One of the mysteries of the English language finally explained.
A violation of the law; a tort.‘an international delict’mass noun ‘claims in tort or delict’
infringement, contravention, breach, violation, transgression, breakingView synonyms
- ‘The court held that for the purposes of the Brussels Convention, now the Brussels Regulation, this was a claim in tort, delict, or quasi-delict.’
- ‘I do not think that the solution is to be found in a process of categorisation, whether of the nature of the delict or the loss in respect of which damages are claimed.’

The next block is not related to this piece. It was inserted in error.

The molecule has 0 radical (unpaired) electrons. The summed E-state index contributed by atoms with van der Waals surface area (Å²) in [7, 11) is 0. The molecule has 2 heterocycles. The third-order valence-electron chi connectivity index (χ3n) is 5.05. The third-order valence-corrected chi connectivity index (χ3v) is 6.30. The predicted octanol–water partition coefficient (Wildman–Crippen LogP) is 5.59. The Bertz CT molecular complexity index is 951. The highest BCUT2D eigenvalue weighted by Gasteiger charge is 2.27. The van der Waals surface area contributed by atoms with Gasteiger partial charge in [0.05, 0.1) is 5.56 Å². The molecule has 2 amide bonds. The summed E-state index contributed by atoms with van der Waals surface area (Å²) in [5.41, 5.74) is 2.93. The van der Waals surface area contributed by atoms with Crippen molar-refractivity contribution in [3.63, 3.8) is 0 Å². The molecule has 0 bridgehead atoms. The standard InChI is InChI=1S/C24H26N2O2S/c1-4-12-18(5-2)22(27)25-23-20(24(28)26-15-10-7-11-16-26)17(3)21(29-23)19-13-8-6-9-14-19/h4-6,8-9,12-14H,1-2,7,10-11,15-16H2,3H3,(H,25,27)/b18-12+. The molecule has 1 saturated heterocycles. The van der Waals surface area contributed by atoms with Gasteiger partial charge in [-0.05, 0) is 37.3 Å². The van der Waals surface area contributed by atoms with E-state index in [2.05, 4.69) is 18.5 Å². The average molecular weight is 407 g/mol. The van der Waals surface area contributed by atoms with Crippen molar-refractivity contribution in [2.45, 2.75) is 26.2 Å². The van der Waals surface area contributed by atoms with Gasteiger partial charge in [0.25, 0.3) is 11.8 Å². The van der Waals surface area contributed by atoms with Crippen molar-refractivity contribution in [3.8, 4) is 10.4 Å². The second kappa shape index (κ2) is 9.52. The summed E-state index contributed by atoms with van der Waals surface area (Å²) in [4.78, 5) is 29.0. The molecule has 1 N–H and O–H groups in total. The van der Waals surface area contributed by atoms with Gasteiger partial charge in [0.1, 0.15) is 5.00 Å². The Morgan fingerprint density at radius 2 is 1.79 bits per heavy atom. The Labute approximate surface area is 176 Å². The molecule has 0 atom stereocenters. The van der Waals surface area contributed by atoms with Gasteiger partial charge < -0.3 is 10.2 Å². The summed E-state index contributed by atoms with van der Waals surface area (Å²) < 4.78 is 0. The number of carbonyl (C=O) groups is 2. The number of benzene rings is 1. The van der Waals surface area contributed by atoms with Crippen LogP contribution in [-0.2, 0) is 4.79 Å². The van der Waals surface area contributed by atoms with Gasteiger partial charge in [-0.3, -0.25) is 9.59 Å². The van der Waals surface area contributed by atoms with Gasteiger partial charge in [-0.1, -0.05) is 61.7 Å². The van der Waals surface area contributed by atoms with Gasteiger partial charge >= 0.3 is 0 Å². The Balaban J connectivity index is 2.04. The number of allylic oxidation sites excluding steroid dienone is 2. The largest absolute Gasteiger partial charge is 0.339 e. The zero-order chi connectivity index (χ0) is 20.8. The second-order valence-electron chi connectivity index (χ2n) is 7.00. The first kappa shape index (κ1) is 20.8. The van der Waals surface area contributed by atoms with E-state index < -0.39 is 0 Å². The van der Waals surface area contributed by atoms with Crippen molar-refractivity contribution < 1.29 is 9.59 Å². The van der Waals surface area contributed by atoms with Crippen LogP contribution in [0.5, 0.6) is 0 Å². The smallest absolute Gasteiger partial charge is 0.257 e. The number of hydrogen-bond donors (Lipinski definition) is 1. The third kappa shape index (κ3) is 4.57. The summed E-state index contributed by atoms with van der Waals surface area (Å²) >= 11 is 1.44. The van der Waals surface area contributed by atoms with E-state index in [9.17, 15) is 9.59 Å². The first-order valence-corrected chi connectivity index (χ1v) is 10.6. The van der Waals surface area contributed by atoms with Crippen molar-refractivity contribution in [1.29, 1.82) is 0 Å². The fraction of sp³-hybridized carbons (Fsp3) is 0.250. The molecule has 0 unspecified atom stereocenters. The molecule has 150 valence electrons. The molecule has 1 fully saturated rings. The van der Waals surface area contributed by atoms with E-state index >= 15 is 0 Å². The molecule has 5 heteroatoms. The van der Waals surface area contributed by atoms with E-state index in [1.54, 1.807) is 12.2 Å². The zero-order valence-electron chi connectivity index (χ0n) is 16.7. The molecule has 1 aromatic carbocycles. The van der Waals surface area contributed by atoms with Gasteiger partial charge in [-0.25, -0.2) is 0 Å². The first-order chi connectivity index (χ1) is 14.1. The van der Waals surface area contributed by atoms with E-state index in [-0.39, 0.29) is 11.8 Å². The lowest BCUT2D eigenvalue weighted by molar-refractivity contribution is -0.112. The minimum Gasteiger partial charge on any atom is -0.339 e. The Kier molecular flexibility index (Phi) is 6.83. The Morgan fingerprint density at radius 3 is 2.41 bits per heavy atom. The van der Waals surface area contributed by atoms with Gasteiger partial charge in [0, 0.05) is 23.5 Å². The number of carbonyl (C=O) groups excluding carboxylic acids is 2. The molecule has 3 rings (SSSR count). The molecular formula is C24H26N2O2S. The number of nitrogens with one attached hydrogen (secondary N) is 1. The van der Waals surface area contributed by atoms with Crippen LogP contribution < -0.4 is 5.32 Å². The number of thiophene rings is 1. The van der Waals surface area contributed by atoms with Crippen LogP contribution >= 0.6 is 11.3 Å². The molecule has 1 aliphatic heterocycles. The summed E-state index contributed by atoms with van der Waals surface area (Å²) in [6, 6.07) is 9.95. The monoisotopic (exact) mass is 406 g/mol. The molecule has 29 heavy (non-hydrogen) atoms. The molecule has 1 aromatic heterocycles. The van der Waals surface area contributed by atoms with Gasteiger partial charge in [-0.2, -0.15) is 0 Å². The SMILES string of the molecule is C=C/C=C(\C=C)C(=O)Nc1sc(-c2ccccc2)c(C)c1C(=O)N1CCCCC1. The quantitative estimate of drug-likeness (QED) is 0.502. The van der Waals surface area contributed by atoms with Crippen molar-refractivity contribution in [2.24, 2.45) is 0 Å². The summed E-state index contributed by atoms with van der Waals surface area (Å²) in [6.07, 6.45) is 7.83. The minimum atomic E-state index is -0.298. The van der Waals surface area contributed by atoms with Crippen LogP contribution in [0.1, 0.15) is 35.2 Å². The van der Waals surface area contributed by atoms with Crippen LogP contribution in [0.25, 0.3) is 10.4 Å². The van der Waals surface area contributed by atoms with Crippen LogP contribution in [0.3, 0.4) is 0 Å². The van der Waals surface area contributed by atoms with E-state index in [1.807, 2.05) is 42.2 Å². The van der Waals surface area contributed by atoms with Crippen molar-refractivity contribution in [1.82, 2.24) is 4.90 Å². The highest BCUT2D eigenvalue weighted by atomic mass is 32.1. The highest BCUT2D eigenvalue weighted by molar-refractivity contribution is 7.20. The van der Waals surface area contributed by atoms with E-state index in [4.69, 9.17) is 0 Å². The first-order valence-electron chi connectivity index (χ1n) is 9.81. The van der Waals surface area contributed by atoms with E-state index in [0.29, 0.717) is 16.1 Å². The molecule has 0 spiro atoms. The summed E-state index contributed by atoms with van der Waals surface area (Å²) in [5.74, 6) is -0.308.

- ‘The general rule is that the applicable law is the law of the country in which the events constituting the tort or delict in question occur.’
- ‘In the result the public was deprived of critical information and it does not matter which pigeonhole the delict best fits.’
- ‘The appellant in the present instance asks that her case be approached as a case of delict [i.e. tort], not as a case of breach of contract.’
Late Middle English: from Latin delictum ‘something showing fault’, neuter past participle of delinquere (see delinquent).
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